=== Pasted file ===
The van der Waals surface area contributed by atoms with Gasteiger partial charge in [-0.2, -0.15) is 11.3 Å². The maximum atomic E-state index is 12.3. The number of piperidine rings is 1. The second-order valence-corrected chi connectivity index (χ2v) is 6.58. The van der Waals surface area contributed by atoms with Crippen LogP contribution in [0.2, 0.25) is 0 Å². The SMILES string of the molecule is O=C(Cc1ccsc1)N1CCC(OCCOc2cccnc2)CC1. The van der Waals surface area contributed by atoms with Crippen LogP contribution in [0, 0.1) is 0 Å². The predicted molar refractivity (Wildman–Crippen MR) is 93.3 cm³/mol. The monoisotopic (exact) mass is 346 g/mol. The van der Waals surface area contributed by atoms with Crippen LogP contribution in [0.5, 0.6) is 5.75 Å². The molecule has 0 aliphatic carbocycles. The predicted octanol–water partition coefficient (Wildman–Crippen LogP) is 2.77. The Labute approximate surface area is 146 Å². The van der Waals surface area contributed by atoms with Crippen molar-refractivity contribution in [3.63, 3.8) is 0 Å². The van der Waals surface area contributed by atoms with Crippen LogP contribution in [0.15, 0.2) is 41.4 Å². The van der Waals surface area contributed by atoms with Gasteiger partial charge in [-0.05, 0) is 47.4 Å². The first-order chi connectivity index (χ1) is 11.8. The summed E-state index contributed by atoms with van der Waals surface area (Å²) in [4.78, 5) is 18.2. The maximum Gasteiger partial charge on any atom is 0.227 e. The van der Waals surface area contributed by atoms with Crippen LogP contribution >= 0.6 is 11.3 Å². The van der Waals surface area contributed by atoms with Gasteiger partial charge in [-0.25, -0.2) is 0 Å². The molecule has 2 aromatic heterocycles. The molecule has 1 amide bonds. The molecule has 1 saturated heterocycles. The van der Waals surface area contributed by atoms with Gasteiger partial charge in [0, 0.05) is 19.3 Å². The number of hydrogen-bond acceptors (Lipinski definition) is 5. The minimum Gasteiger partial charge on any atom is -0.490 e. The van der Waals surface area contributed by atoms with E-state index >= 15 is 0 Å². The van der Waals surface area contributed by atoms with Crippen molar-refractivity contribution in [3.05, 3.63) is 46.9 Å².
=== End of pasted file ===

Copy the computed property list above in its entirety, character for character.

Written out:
The van der Waals surface area contributed by atoms with Gasteiger partial charge in [-0.2, -0.15) is 11.3 Å². The maximum atomic E-state index is 12.3. The number of piperidine rings is 1. The second-order valence-corrected chi connectivity index (χ2v) is 6.58. The van der Waals surface area contributed by atoms with Crippen LogP contribution in [0.2, 0.25) is 0 Å². The SMILES string of the molecule is O=C(Cc1ccsc1)N1CCC(OCCOc2cccnc2)CC1. The van der Waals surface area contributed by atoms with Crippen LogP contribution in [0, 0.1) is 0 Å². The predicted molar refractivity (Wildman–Crippen MR) is 93.3 cm³/mol. The monoisotopic (exact) mass is 346 g/mol. The van der Waals surface area contributed by atoms with Crippen LogP contribution in [0.5, 0.6) is 5.75 Å². The molecule has 0 aliphatic carbocycles. The predicted octanol–water partition coefficient (Wildman–Crippen LogP) is 2.77. The Labute approximate surface area is 146 Å². The van der Waals surface area contributed by atoms with Crippen molar-refractivity contribution in [3.63, 3.8) is 0 Å². The van der Waals surface area contributed by atoms with Crippen LogP contribution in [0.15, 0.2) is 41.4 Å². The van der Waals surface area contributed by atoms with Gasteiger partial charge in [-0.05, 0) is 47.4 Å². The first-order chi connectivity index (χ1) is 11.8. The summed E-state index contributed by atoms with van der Waals surface area (Å²) in [4.78, 5) is 18.2. The maximum Gasteiger partial charge on any atom is 0.227 e. The van der Waals surface area contributed by atoms with Crippen LogP contribution >= 0.6 is 11.3 Å². The van der Waals surface area contributed by atoms with Gasteiger partial charge in [-0.25, -0.2) is 0 Å². The molecule has 2 aromatic heterocycles. The molecule has 1 amide bonds. The molecule has 1 saturated heterocycles. The van der Waals surface area contributed by atoms with Gasteiger partial charge in [0, 0.05) is 19.3 Å². The number of hydrogen-bond acceptors (Lipinski definition) is 5. The minimum Gasteiger partial charge on any atom is -0.490 e. The van der Waals surface area contributed by atoms with E-state index >= 15 is 0 Å². The van der Waals surface area contributed by atoms with Crippen molar-refractivity contribution in [3.05, 3.63) is 46.9 Å².